Under the Gun: Using the ICM hammer

Dan O’Callaghan reveals how you can use the ICM hammer to devastating effect. Find out how and test yourself over the page…

If any of you watched the stream of my GPPT High Roller win last month (shameless brag), you may have wondered why I was sitting there spamming the raise button with my headphones on instead of being my usual, sociable self. Well, I had a pretty big chip lead throughout the final table and I was actually listening to MC Hammer’s Hammer Time to encourage me to keep up the momentum. Believe me, nothing gives you more motivation to swing the ICM mallet!

ICM – or the independent chip model – usually forces you to call your stack off tighter, but I get the impression that people only consider it when looking for an excuse to justify passivity.

There’s way more to ICM than this – it can be a blessing andacurse.Yes,itforcesyouto make brutal folds and it can be annoying, but ICM can also be your best buddy. With the right dynamics an ICM hammer can be all you need to manipulate your opponents into folding hands you would usually need a crowbar to part them from. Here’s a great example from last month’s GPPT final table with blinds at 12k/24k/4k.

The stack set ups in this hand are vital. We are the runaway chip leader, with about three times as many chips as Nathan Farnaby, who is in second place with a comfortable stack of around 20BBs. We are facing a sizeable pay jump and there are three smaller stacks, one with only four big blinds left.

After one of the small stacks folds, Nathan raises it to 53k from the cut-off. Nathan is a good, aggressive player and has a solid understanding of ICM. I’ve seen him make some disciplined folds earlier on in the tourney to support this.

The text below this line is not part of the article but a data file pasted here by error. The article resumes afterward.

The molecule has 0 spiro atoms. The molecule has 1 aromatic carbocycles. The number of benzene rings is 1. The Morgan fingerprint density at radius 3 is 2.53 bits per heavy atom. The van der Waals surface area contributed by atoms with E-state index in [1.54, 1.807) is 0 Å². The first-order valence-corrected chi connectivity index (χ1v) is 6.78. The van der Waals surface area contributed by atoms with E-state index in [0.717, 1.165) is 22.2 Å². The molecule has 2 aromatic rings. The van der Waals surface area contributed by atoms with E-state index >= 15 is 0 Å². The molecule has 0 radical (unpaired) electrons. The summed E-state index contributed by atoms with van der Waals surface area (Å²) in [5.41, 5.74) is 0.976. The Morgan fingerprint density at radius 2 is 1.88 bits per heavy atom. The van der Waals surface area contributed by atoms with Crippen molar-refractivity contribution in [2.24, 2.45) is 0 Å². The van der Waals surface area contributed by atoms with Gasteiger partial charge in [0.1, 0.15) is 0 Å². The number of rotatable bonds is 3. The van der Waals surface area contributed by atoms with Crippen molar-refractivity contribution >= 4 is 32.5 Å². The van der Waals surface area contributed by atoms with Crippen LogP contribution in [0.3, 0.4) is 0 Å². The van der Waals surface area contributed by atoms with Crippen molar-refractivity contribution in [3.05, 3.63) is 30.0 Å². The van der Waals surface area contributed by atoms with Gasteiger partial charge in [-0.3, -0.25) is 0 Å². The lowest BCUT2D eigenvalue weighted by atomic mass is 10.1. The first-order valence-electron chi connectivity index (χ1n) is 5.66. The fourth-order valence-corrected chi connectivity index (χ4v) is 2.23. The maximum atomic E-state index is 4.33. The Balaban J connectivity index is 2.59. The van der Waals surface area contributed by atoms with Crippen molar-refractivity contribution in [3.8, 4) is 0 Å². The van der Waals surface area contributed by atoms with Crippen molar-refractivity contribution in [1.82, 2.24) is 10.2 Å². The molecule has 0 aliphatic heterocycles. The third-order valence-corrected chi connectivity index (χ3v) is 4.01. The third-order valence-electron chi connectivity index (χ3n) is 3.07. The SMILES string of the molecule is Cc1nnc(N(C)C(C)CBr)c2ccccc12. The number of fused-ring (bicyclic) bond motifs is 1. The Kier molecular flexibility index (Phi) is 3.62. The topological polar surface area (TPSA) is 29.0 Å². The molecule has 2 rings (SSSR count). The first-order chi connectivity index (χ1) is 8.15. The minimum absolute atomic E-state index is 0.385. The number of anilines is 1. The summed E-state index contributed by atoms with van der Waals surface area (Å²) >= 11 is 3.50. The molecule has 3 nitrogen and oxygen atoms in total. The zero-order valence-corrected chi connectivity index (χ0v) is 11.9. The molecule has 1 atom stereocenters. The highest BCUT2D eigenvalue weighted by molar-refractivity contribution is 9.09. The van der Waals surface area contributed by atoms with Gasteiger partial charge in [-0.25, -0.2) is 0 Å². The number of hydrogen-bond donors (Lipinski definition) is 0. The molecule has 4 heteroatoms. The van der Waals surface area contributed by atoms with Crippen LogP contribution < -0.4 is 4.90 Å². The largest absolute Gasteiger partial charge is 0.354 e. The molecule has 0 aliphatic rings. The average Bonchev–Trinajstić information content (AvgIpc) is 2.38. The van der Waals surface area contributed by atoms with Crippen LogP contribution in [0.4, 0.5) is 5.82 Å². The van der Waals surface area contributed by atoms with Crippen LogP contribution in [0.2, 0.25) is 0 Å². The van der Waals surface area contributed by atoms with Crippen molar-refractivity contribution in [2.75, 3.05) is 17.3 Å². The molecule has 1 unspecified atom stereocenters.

As he is currently second in chips, Nathan has a good incentive to target the mid-stacked player who is currently on the big blind. Not only is the BB pretty damn tight to start with, it would be a financial disaster for him to go broke before the micro stack either busts or doubles up.

Nathan is aware of this dynamic and can expect a blind steal to be successful here, which will almost certainly widen his overall opening range. Nonetheless, since he still has to consider that the 4BB micro stack is likely to get it in pretty wide, we can be confident that he doesn’t have complete trash and has a hand that has a reasonable chance of winning when all-in. A range of 22+, A2o+, K2s+, Q8s+, J9s+, T9s, 98s, 87s, 76s, A2o+, K9o+, QTo+, JTo+, or around 33% seems about right.

The micro stack folds and we look down at J-6o in the SB. Now of course, folding here is fine and in almost any other scenario doing anything other than tossing the J-6o into the muck in this spot would probably be a mistake. However, the context and presence of the small stacks things more interesting. This is a great spot to use them as leverage, and three-bet of a sizing that is big enough to put Nathan to a shove or fold decision. We three-bet to 135k and Nathan folds pretty quickly.

Hammer time

The ICM and stack dynamics make it incredibly difficult for Nathan to continue with anything other than the top three or four percent of hands. Sure, he may choose to call us sometimes, but even out of position with J-6o, this ain’t no biggy, because he still has the same risks of ICM suicide postflop, which means he’ll have to play pretty face up.

This is great for us because it means we will both be able to realise the bulk of our equity and bluff more effectively than usual, should we need to. Our three-bet basically puts Nathan in a situation in which there is nothing he can do but fold the vast majority of the time.

Without going into the maths too much, this is great from our perspective. We’re risking 123k more to win the 109k already in the middle, meaning we need Nathan to fold a little more than half of the time to make our bluff profitable (around 53% to be precise). Assuming the 33% range I did earlier, we force him to fold about 85-90% of his opening range, which gives us an insanely profitable three-bet.

The beauty of this spot is that thereisliterallynothingNathan can do about it. Ordinarily he’d be able to move in wider for value (or as a bluff if he suspects we’re light), but here the stack dynamic makes this financially suicidal. He simply has to stand there, let us pull his trousers down and smile while we tickle his gooseberries.

This hand’s a great example of how you can manipulate your opponent’s understanding of ICM. If you’d like to see a few more, you can watch the whole final table of my High Roller win here:

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